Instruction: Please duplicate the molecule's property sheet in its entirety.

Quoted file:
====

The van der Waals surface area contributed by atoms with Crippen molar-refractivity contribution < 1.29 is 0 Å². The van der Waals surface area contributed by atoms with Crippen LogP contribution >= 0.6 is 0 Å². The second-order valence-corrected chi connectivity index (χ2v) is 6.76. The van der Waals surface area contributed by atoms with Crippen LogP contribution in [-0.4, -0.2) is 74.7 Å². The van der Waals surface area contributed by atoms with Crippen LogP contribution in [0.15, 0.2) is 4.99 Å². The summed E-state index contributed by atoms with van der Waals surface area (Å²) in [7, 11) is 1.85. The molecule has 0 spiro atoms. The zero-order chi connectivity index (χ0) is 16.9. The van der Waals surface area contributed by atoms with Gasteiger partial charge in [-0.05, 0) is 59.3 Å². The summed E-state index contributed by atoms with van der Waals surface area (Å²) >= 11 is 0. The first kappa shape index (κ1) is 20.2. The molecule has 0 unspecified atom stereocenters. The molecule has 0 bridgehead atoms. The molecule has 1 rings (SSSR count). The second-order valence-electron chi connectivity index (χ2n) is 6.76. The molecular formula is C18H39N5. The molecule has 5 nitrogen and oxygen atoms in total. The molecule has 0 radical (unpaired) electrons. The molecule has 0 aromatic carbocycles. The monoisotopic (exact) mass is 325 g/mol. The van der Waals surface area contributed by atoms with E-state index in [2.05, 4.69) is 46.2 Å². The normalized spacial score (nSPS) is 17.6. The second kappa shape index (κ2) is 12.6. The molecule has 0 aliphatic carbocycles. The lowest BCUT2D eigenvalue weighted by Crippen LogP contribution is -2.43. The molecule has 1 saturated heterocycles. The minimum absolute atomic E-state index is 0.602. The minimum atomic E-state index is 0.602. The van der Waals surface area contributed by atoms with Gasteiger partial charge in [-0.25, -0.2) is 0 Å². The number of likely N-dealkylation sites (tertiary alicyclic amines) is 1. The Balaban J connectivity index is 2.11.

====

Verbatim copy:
The van der Waals surface area contributed by atoms with Crippen molar-refractivity contribution < 1.29 is 0 Å². The van der Waals surface area contributed by atoms with Crippen LogP contribution >= 0.6 is 0 Å². The second-order valence-corrected chi connectivity index (χ2v) is 6.76. The van der Waals surface area contributed by atoms with Crippen LogP contribution in [-0.4, -0.2) is 74.7 Å². The van der Waals surface area contributed by atoms with Crippen LogP contribution in [0.15, 0.2) is 4.99 Å². The summed E-state index contributed by atoms with van der Waals surface area (Å²) in [7, 11) is 1.85. The molecule has 0 spiro atoms. The zero-order chi connectivity index (χ0) is 16.9. The van der Waals surface area contributed by atoms with Gasteiger partial charge in [-0.05, 0) is 59.3 Å². The summed E-state index contributed by atoms with van der Waals surface area (Å²) >= 11 is 0. The first kappa shape index (κ1) is 20.2. The molecule has 0 unspecified atom stereocenters. The molecule has 0 bridgehead atoms. The molecule has 1 rings (SSSR count). The second-order valence-electron chi connectivity index (χ2n) is 6.76. The molecular formula is C18H39N5. The molecule has 5 nitrogen and oxygen atoms in total. The molecule has 0 radical (unpaired) electrons. The molecule has 0 aromatic carbocycles. The monoisotopic (exact) mass is 325 g/mol. The van der Waals surface area contributed by atoms with E-state index in [2.05, 4.69) is 46.2 Å². The normalized spacial score (nSPS) is 17.6. The second kappa shape index (κ2) is 12.6. The molecule has 0 aliphatic carbocycles. The lowest BCUT2D eigenvalue weighted by Crippen LogP contribution is -2.43. The molecule has 1 saturated heterocycles. The minimum absolute atomic E-state index is 0.602. The minimum atomic E-state index is 0.602. The van der Waals surface area contributed by atoms with Gasteiger partial charge in [-0.25, -0.2) is 0 Å². The number of likely N-dealkylation sites (tertiary alicyclic amines) is 1. The Balaban J connectivity index is 2.11.